I am beginning to feel compassion for trans people, but it is still something close to pity. My attempts to put myself in their place results in my assertion that I could be content with either gender role. Deal the cards, I’ll play my hand without asking for a new shuffle. Maybe that is not true, but there is no opportunity (or desire) to prove it. I’m happy to be a woman since that happens to be what I am, but I probably could have been a good man, if that had been my outcome in the cosmic roll of dice.

Thank you, trans people, for helping me grow my compassion!

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Categories Book Review

2 thoughts on “Gender Identity

  1. Socialization is very strong and overall serves its purpose, I suppose. I think that all one can do is to catch yourself when it is interfering with your better intentions. Having thoughts and acting on them are very different.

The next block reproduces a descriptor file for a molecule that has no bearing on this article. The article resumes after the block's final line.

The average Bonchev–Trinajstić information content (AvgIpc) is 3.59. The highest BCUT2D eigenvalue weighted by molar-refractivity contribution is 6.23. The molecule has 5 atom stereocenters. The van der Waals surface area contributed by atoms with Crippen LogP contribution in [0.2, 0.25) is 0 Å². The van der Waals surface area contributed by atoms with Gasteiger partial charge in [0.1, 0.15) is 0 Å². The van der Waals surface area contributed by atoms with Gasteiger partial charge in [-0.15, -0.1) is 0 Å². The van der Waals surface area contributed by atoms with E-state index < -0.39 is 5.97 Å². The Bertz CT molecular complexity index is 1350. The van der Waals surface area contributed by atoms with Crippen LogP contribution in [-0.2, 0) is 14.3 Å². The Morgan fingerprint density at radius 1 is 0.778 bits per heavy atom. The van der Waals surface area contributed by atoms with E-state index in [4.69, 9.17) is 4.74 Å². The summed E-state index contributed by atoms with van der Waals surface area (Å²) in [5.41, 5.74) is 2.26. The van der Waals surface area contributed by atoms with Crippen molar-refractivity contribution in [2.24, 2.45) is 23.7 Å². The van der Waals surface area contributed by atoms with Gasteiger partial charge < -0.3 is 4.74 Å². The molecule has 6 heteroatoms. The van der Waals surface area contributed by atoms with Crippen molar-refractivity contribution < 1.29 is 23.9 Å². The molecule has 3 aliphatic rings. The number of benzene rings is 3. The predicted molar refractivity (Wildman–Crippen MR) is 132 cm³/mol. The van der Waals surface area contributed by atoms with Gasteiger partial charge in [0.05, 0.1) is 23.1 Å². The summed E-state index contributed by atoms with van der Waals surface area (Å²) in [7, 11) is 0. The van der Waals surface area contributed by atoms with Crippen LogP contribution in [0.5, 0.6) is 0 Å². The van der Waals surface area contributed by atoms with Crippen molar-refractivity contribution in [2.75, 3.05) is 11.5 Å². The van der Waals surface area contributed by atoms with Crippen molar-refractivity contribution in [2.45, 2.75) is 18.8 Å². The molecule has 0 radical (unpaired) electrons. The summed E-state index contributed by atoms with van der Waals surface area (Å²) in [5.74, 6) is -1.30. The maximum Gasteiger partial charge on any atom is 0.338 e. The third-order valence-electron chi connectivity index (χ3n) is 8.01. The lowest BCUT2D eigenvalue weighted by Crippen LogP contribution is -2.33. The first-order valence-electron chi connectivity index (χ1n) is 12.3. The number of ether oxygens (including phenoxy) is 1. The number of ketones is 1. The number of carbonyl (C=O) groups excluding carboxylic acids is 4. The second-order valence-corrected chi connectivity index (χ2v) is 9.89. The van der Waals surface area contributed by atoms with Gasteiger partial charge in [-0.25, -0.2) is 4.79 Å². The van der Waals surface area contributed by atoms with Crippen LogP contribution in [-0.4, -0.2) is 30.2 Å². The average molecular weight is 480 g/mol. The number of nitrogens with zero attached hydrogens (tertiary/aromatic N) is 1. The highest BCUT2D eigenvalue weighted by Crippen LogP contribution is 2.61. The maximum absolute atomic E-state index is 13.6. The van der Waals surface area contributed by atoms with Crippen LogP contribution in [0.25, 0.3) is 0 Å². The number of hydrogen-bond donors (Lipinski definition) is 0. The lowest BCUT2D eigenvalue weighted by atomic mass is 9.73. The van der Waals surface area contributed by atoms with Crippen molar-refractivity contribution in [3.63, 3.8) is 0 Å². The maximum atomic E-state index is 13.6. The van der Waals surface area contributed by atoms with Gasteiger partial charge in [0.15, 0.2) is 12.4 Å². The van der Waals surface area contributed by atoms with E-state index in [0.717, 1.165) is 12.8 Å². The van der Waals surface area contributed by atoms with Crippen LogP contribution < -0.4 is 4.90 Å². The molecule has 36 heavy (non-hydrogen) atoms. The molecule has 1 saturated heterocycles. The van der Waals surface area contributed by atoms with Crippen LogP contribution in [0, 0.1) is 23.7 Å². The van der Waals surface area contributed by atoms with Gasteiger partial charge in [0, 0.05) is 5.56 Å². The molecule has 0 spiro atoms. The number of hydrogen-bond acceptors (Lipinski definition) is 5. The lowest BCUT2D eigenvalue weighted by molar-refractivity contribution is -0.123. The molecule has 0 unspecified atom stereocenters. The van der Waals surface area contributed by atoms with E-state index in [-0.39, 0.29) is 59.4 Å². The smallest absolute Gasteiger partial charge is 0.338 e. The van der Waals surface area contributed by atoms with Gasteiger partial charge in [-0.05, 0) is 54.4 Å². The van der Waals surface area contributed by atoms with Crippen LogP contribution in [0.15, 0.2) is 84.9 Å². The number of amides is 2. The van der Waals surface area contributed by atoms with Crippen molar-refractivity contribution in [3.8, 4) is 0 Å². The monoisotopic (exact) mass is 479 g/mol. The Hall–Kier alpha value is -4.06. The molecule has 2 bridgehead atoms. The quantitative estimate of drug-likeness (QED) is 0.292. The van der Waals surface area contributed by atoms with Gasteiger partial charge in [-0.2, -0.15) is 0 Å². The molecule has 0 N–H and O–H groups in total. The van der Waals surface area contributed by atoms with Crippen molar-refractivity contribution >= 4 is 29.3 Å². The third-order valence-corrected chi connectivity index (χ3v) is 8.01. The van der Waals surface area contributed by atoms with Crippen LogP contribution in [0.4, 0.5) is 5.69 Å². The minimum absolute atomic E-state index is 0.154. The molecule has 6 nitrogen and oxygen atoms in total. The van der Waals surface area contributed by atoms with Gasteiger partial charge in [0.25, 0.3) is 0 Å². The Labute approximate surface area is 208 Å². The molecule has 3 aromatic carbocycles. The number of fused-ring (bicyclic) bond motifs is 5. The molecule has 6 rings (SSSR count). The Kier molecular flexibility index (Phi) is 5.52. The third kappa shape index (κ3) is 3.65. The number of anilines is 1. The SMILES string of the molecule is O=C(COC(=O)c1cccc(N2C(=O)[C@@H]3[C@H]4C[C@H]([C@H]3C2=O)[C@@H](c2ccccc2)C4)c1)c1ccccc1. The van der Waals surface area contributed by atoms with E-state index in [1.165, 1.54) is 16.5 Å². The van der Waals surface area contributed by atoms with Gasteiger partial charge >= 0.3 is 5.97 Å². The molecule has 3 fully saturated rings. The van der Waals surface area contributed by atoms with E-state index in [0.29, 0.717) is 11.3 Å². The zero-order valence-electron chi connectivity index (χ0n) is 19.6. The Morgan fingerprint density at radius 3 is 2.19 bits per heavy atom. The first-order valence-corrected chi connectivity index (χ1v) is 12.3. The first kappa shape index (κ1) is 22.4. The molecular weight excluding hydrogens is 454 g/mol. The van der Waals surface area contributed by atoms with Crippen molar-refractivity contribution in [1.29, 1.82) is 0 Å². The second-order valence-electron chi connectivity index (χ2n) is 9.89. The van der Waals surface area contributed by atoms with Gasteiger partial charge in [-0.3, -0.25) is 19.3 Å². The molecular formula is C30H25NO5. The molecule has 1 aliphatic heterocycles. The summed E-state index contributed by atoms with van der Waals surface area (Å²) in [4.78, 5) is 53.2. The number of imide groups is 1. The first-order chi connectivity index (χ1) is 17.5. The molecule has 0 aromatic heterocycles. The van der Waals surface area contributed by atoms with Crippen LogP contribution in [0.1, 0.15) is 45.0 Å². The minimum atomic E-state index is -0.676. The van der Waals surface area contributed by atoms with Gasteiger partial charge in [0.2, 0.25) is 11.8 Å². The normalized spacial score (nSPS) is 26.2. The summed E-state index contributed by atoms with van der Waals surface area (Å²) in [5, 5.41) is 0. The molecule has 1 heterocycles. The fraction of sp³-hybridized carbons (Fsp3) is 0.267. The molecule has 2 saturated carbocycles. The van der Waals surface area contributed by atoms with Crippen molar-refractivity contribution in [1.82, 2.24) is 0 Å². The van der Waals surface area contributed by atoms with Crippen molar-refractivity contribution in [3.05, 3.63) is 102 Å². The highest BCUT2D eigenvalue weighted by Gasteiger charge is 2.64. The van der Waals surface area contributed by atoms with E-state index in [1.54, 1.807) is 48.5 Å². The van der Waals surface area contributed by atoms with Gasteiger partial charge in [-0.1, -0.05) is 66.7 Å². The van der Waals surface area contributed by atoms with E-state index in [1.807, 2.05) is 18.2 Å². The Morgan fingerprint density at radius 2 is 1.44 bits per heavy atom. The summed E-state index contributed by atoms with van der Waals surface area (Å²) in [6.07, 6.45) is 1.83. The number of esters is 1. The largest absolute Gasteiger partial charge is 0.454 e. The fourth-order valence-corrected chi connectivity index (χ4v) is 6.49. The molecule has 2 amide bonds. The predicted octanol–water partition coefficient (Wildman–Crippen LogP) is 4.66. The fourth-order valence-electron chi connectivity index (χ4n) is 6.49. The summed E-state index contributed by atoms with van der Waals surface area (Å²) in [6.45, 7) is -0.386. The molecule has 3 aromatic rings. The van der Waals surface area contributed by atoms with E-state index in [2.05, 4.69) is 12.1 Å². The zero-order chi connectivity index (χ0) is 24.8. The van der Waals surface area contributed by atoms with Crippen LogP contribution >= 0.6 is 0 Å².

At the same time, I am wondering whether “Trans” people might benefit from not trying to be either/or. (It may be stereotyping in a way.) I saw the Renee Richards documentary some time ago and came away thinking that the sex change operation they gave him/her was more harmful than helpful. It is after all fairly serious surgery and I don’t think he enjoyed himself physically as much with his new parts.
    As far as bathrooms go, I would favour either changing the construction (and customs) of public washrooms before simply allowing someone with a penis to go to the vagina washroom as they are setup today.
    Beyond that, let people choose how they wish to express their sense of self.

    Liked by 1 person

    1. Yes, we should not be embarrassed for having an opinion. That’s not being insensitive, I don’t think. Surgery is profitable. Perhaps it is pushed a little too much. Not so sure I’d want to see someone with a man’s build in the girl’s room. Lol

      Like